Wednesday, August 12th, 2020
Celina delays start of school one week
District to enact safety protocols, hold staff training
By William Kincaid
CELINA - The start of the school year has been pushed back a week to give principals, teachers and staff extra time to enact safety protocols and train to limit the spread of COVID-19 and assign students to classrooms.
Celina City Schools Board of Education members at Tuesday morning's special meeting unanimously voted to change the start date from Aug. 26 to Sept. 2 and designated Aug. 26-31 and Sept. 1 as teacher workdays. The school year will still end on May 27 for students and May 28 for teachers as originally scheduled, superintendent Ken Schmiesing said.
School administrators made the case for moving the first day of classes for an array of reasons, with some pushing for a Sept. 8 date and others a Sept. 2 date. Board members ultimately chose Sept. 2 as the new date.
"We have to go back. The kids need us, and we need them. But, if we could just have a few more days," high school assistant principal Renee Kramer said, adding that everyone, including principals, teachers and aides need the extra time to carry out COVID-19-related measures.
Schmiesing said officials hold safety in the highest regard and that adjusting protocols and procedures takes time.
The number of students requesting remote learning jumped to more than 200 after directives were issued from the state last week that most students will be required to wear face coverings, he said. However, Schmiesing said Gov. Mike DeWine is expected to release an official face-covering policy soon.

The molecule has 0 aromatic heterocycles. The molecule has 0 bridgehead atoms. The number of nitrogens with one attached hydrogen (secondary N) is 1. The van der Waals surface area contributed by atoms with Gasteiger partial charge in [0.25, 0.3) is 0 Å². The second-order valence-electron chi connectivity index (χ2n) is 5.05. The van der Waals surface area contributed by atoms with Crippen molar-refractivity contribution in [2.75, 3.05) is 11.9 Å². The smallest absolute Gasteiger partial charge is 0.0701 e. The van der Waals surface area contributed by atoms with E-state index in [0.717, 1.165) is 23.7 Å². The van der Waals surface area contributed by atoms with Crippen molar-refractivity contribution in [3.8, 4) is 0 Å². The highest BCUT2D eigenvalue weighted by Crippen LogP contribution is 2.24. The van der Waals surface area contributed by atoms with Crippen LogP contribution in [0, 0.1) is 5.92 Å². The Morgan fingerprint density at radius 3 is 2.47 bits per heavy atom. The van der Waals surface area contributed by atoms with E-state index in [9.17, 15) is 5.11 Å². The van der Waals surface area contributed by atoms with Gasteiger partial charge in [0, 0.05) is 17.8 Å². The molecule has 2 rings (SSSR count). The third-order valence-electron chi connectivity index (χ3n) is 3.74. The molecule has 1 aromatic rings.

"When we have that many students we have to figure out how to assign staff members to those students and hence go back and change the rest of the schedules for teachers," he said.
Still, 93% of district families plan to send their kids to school buildings on the first day of classes, Schmiesing pointed out.
"So I think the overwhelming majority is there saying, 'I want my kids to go to school,' " he said. "So I think definitely that should be our plan as well to open up for that majority."
The district has ordered face masks and shields, sanitizers, disinfectants and safety guards.
"But we do have some training that needs to happen on how we're going to make that all work," he said, later adding that officials also must worry about being the only school district in the county without air-conditioned buildings, which presents difficulties with safety measures.
Officials are still awaiting the arrival of 55-gallon drums of sanitizers, no-touch thermometers and other personal protective equipment.
High School Principal Phil Metz said extra time would help officials prepare for a COVID-19 school year.
"Every time something changes, we have to make accommodations to the building," Metz said. "We had a plan going forward and then we were told we have to take temperatures. We don't have staff. We don't have a procedure in place for doing that so we have to figure out how that's going to happen."
Metz was referencing the board's July directive that all students are to have their temperatures taken by staff at the beginning of the school day.
Middle school principal Andy Mikesell voiced similar concerns.
"We need that (PPE) before we can train, to maintain that expectation that we want for this school year as far as keeping everybody safe," he said.
Schmiesing also is pushing staff to incorporate Google Classroom as part of their teaching plans. It's a tool that helps educators manage and assess progress while enhancing connections with students from school, home and on the go, according to Google.
Some teachers have been using Google Classroom for years while others are just starting, board members learned. Therefore, it's going to take professional development to get educators prepared.